Certifications and licenses for holistic practitioners are ultimately a good thing – they demonstrate commitment to a healing craft, peer-reviewed qualifications, and it sets a measurable bar for clients to understand what makes a practitioner qualified to give certain treatments.

The recent proliferation of certifications, however, may leave some folks tongue-tied from all the acronyms – LMT, CCH, WFR/WEMT, ND, LAc, RSHom – did you get all that? Actually, understanding these labels is as easy as a “Google” search, or you can get it all here: 

  • RSHom: a professional degree meaning Registered with the Society of Homeopaths in Britian, qualifies a Homeopath to practice all over the world; adding (NA) to the end indicated acceptance into the North American Society of Homeopaths.
  • CCH: Certified in Classical Homeopath, the American certification process professional Homeopaths, requiring thorough understanding not just of Homeopathic repertory and materia medica, but also clinical practice, pathology, physiology, anatomy, biology.
  • WFR/WEMT – this is a First Responder or Emergency Medical Technician with the added element of “Wilderness” training, in other words, how to stabilize a patient for longer than 10 minutes (average city EMS response time) and improvise life-saving techniques with limited resources.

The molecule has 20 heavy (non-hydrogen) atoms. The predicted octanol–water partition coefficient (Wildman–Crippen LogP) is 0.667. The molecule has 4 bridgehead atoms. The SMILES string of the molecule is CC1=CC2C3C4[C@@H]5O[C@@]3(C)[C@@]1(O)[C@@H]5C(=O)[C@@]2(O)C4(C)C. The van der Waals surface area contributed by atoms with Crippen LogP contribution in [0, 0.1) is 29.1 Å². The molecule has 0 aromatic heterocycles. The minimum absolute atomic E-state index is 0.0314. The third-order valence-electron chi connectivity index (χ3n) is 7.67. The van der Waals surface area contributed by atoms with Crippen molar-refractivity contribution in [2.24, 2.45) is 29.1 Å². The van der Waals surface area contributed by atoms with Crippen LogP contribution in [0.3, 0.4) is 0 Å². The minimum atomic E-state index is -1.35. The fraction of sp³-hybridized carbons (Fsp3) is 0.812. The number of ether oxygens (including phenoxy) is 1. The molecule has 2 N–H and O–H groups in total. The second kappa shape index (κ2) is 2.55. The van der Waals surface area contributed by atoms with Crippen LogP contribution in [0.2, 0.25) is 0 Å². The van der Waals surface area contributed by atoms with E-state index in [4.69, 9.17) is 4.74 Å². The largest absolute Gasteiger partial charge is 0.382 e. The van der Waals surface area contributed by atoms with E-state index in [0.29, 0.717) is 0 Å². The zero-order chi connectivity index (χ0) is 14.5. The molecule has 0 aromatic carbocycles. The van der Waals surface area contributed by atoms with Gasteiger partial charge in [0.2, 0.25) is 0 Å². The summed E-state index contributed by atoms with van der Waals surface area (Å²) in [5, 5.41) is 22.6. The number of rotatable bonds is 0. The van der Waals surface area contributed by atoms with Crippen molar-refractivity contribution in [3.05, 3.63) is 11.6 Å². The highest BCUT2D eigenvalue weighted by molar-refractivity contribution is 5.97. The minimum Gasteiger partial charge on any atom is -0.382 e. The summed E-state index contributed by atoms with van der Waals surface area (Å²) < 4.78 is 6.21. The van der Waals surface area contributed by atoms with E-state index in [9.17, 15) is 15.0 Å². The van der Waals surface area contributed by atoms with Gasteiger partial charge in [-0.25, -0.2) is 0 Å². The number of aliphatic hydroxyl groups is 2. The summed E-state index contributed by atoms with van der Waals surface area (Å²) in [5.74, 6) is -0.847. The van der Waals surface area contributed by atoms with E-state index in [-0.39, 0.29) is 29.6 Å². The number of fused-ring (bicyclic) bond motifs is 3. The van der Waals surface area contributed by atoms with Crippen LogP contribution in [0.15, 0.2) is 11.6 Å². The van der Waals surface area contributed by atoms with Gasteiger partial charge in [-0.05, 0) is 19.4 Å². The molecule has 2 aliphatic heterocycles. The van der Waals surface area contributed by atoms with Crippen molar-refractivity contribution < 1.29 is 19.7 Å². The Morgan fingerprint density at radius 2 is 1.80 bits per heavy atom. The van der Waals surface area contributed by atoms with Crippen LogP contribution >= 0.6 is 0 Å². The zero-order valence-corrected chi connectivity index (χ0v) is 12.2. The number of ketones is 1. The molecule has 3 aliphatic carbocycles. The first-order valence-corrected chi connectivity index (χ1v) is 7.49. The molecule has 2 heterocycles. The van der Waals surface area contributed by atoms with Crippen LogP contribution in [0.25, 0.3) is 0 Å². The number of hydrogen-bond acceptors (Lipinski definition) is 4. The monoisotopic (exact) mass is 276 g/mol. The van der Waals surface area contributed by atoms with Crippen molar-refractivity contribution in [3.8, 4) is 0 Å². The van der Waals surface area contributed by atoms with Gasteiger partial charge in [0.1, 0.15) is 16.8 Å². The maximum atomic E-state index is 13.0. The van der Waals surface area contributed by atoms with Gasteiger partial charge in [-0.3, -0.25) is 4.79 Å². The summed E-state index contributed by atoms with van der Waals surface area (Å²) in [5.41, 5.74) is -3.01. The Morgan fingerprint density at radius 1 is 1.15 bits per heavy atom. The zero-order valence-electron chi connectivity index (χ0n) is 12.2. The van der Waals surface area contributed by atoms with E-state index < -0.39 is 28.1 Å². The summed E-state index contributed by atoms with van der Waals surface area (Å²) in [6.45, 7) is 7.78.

• ND – Naturopathic Doctor. In some states ND is equivalent to MD in that they can prevent, diagnose, treat and cure disease. ND’s have the largest toolbox – including acupressure, aromatherapy, herbalism, homeopathy, and nutrition. Their training is as rigorous as orthodox medical school (usually 4 to 6 years) and many specialize above and beyond the requirements for ND, becoming certified or licensed in Homeopathy or Chinese Medicine and Acupuncture for example.
  • LAc – Licensed Acupuncturist, this licensing is rigorous and part of TCM, or Traditional Chinese Medicine, which takes several years and requires thorough understanding of clinical practice, pathology, physiology, anatomy and biology (and in some cases, you end up learning a great deal of Chinese language in the process)!

Oh, and there’s another kind of CCH (which I’ve recently learned about, since I’m pursuing my CCH for Homeopathy) which stands for Certified Clinical Herbalist. This is where my new friend Molly Turner comes in:

molly-turner

Molly Turner is a Certified Clinical Herbalist CCH and Clinical nutritionist.  Trained in the vitalist traditions of western herbalism and whole body health, she earned her certificates from the reputable herbal studies school, The Colorado School of Clinical Herbalism. Molly also has online training from Clayton college of Natural Health and an apprenticeship with Rebecca’s Herbal Apothecary on top of years of self study.

            Molly is a wife and mom to three children, a beekeeper and owner of the honey based herbal body care business, Glory Bee Body, coming BACK soon.

Passionate about holistic healthcare and herbalism, Molly understands that there is no “one size fits all” and every-body is unique. Molly takes the time to learn about YOU as an individual and loves collaborating a health plan that works for your lifestyle. 

Meet Molly this Saturday at our Holistic Health Fair! She’ll be at the Alpine Botanicals table from 11 am to 4 pm. Get your tickets here.

alpine botanicals

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